Yes, it’s that time of year again. For those of us immersed in the video industry, April is when we get a preview from broadcast and media equipment vendors of their new wares at the NAB Show in Las Vegas. For manufacturers, it’s a mad scramble to make sure new products are working (or least make it look like they work so they can be demonstrated). For attendees, there is a lot of walking around the Las Vegas Convention Center during the day (and pursuing other Vegas offerings at night). NAB has become the one-stop shop for learning about the latest technologies and trends in the video industry and deciding how to spend your capital budget during the rest of the year.
My first trip to the NAB Show was in 1990 in Atlanta, back before it found its permanent home in Las Vegas. The industry was on the cusp of moving from pure analog technology to starting to implement digital solutions. Companies such as AMPEX (remember them?) had huge booths filled with eager buyers. I worked for a small startup at the time that was pioneering digital video editing. I was envious of the big companies like AMPEX with their flashy hardware solutions. That envy didn’t last long.
THE FIRST DIGITAL WAVE
After that, the first wave of “digital solutions” came along. Companies like Abekas had huge booths filled with amazing digital solutions that seemed to mimic what the hardware vendors did, but offered greater flexibility and creativity. In effect, they were doing what had already been done, but with digital technology. The technology was interesting, but not necessarily compelling.
It wasn’t until vendors started delivering solutions that fundamentally changed the content creation and production process that digital technology finally took hold. The breakthrough came with the ability to store media in digital form, allowing multiple people in the same facility to easily collaborate during the content creation process. Multiple editors could seamlessly work together on the same television show or feature film. Journalists had quick access to any media at the station, making it easier and faster to update news stories as they developed. Suddenly, everyone in your facility could easily be involved in the content creation process. This changed how people worked.
The next wave extended those siloed workflows to include people in remote locations. Fortunately, networking technology and the internet were getting faster. Users were able to transfer or FTP media to someone in a remote location. A collaborator in a remote location could access proxies and low-resolution versions of media stored in a different location. Journalists in the field were able to view media at the station. It was finally realistic to purchase enough bandwidth for media to be shared across long-distances. The geographic barriers that hampered collaboration fell.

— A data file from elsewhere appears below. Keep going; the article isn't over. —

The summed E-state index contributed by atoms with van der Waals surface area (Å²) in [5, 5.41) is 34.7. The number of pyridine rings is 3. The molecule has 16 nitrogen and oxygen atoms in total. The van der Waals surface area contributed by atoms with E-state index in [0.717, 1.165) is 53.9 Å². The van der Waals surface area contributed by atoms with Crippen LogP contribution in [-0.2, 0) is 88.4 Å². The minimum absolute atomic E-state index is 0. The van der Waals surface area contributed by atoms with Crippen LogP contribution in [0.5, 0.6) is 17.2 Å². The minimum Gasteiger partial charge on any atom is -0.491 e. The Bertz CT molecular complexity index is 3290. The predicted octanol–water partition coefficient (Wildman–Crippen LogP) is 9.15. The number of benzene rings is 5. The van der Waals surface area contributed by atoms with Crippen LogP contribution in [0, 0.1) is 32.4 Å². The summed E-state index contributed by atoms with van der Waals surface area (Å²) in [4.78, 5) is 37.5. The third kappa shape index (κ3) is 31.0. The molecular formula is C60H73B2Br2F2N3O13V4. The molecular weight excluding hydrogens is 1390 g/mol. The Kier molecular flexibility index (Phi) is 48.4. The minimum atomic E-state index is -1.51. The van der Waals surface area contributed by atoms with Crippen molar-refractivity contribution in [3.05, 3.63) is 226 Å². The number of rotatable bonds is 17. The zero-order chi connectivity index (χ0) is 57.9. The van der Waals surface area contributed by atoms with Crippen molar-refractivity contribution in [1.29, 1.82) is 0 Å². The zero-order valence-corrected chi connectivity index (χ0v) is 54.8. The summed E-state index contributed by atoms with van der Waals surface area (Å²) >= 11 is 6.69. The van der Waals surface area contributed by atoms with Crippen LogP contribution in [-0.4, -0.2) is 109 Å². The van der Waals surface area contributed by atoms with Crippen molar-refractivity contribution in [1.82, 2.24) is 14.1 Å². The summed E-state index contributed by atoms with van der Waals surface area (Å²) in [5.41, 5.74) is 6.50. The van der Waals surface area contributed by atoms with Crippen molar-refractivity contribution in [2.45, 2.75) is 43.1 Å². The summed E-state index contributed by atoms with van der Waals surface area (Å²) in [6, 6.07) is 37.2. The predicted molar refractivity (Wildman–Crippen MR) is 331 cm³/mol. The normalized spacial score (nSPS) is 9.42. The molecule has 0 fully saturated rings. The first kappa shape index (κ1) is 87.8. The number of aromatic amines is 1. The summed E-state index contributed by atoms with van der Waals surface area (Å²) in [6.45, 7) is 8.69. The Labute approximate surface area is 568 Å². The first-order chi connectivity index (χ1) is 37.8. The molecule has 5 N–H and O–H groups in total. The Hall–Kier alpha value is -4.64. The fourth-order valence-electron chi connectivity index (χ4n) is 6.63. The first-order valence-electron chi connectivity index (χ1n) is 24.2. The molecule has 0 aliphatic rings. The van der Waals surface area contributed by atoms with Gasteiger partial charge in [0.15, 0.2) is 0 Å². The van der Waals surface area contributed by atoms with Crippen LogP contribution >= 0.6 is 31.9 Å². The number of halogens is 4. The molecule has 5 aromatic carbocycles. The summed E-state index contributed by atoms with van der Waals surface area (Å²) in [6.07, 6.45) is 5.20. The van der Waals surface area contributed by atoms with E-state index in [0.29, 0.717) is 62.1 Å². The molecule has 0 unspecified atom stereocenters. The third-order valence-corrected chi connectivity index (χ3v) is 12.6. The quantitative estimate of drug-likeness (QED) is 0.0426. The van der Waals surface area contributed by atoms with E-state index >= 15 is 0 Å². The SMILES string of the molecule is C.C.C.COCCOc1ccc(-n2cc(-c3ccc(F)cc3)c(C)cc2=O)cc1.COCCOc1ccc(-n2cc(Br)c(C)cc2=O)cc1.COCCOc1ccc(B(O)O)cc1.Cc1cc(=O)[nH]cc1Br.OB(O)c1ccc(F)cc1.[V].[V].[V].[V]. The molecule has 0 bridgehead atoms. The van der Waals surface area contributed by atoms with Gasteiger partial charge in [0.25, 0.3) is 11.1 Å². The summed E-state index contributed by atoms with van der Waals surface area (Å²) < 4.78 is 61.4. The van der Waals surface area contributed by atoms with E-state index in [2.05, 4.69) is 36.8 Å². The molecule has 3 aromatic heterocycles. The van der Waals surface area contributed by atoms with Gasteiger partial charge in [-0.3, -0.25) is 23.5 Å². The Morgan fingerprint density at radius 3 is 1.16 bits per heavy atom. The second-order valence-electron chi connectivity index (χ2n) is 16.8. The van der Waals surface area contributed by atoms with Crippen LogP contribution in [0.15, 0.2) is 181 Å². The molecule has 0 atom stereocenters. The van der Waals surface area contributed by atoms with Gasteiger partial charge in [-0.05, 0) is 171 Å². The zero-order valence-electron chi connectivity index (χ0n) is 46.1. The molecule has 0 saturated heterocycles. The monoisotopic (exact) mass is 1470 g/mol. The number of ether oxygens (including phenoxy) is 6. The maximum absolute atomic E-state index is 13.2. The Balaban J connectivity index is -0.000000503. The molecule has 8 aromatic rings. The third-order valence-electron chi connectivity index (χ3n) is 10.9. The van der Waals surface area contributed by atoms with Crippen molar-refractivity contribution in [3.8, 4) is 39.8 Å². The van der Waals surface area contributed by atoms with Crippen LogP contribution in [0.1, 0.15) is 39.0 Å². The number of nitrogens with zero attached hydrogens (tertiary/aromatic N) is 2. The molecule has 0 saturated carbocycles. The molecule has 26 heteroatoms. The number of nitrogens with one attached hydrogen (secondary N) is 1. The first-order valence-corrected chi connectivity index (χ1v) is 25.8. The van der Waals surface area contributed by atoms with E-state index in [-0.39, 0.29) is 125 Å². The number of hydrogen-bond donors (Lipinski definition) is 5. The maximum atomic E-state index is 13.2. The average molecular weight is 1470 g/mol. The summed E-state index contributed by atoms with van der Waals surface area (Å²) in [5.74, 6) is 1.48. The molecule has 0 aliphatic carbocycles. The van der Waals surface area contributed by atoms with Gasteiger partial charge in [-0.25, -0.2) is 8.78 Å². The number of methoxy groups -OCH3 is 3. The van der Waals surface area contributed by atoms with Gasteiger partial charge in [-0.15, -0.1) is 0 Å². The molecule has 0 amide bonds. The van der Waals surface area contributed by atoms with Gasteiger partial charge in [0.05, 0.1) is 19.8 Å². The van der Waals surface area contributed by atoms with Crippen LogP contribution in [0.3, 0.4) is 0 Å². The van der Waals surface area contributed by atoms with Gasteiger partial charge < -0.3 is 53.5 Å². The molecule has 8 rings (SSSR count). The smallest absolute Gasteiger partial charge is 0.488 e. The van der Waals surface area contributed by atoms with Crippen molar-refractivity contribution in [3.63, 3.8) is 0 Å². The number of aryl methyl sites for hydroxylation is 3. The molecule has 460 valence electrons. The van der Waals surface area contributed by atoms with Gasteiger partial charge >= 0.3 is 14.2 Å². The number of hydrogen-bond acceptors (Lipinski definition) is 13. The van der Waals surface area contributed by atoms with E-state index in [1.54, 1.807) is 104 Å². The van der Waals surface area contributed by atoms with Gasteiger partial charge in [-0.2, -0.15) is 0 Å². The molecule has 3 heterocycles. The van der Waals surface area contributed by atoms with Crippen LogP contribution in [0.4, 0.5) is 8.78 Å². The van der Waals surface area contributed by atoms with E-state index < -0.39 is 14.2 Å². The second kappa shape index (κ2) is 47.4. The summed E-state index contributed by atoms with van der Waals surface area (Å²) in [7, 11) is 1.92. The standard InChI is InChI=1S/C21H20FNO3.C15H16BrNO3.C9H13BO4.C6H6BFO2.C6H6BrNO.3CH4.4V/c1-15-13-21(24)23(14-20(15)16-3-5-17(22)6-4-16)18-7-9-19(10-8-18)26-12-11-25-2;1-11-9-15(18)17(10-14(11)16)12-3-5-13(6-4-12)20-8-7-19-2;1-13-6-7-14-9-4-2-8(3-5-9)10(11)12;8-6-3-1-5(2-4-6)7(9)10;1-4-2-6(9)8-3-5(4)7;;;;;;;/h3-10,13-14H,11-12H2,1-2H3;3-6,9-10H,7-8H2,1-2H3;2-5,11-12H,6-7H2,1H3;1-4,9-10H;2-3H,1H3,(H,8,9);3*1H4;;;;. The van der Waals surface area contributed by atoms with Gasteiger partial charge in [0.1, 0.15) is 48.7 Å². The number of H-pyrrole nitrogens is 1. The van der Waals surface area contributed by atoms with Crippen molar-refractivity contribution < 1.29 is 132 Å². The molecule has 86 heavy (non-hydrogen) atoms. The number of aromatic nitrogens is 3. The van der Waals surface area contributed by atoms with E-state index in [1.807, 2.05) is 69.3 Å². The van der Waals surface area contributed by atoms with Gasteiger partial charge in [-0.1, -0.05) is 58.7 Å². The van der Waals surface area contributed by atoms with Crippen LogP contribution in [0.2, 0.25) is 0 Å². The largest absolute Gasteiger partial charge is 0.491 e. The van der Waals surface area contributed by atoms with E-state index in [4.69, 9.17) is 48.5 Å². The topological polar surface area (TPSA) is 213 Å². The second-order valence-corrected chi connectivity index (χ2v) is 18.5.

MOVING TO THE CLOUD
The next big disruption is underway. “The Cloud” is fundamentally changing how and where content is created. We have the ability for people to access media from anywhere, so why do we still need to build big centralized production centers? Why can’t the media and the media production services be virtualized or live in the cloud? The technology to fully virtualize the content creation process is here, although it may not all fit together as easily as we would have hoped (as the rollout of SMPTE 2022 and SMPTE 2110 have shown). However, it’s easy to see the demise of large centralized content production facilities is not that far away.
OTT TAKES HOLD
So, what’s next? Just as the content creation process has moved to a virtualized IP infrastructure, the content distribution process is also moving “over the top”. It is easier than ever for viewers to find content that appeals to them and stream it on demand. No longer do you need to wait for something to be “broadcast” to enjoy it. It is always available 24/7. Even live events are increasingly streamed online. Most major sporting events are now available anywhere on the device of your choice.
The final barrier to full adoption of online streaming is available bandwidth to ensure a “broadcast-quality” viewing experience. With the speed of consumer broadband and mobile connections increasing, consumers are beginning to enjoy even 4K streaming media at home. However, the core “Internet” doesn’t yet have enough bandwidth to support a major event like the Super Bowl where you might have more than 100 million Americans simultaneously streaming high-resolution video. That day is still a little way away. However, there are solutions available today to guarantee a great online viewing experience.
PUTTING VIEWER EXPERIENCE FIRST
Limelight Networks helps content distributors deliver the best online viewing experiences. The Limelight Orchestrate Platform includes a natively integrated online video platform, storage and security. With a QoS-enabled network of over 80 Points-of-Presence (PoPs) and 21+ terabits per-second of egress capacity directly interconnected with major ISPs and last-mile networks, the Limelight Orchestrate Platform has the speed, capacity, and availability to support the largest global events, wherever your viewers are located. Limelight delivers the world’s largest events.
At NAB 2017, Limelight has been meeting with companies to talk about how to best deliver the next great video experience. If you are at the show, please stop by booth SU10714 to talk to our video technology experts. Because at Limelight, we are dedicated to enabling you to create the world’s best content experiences anywhere.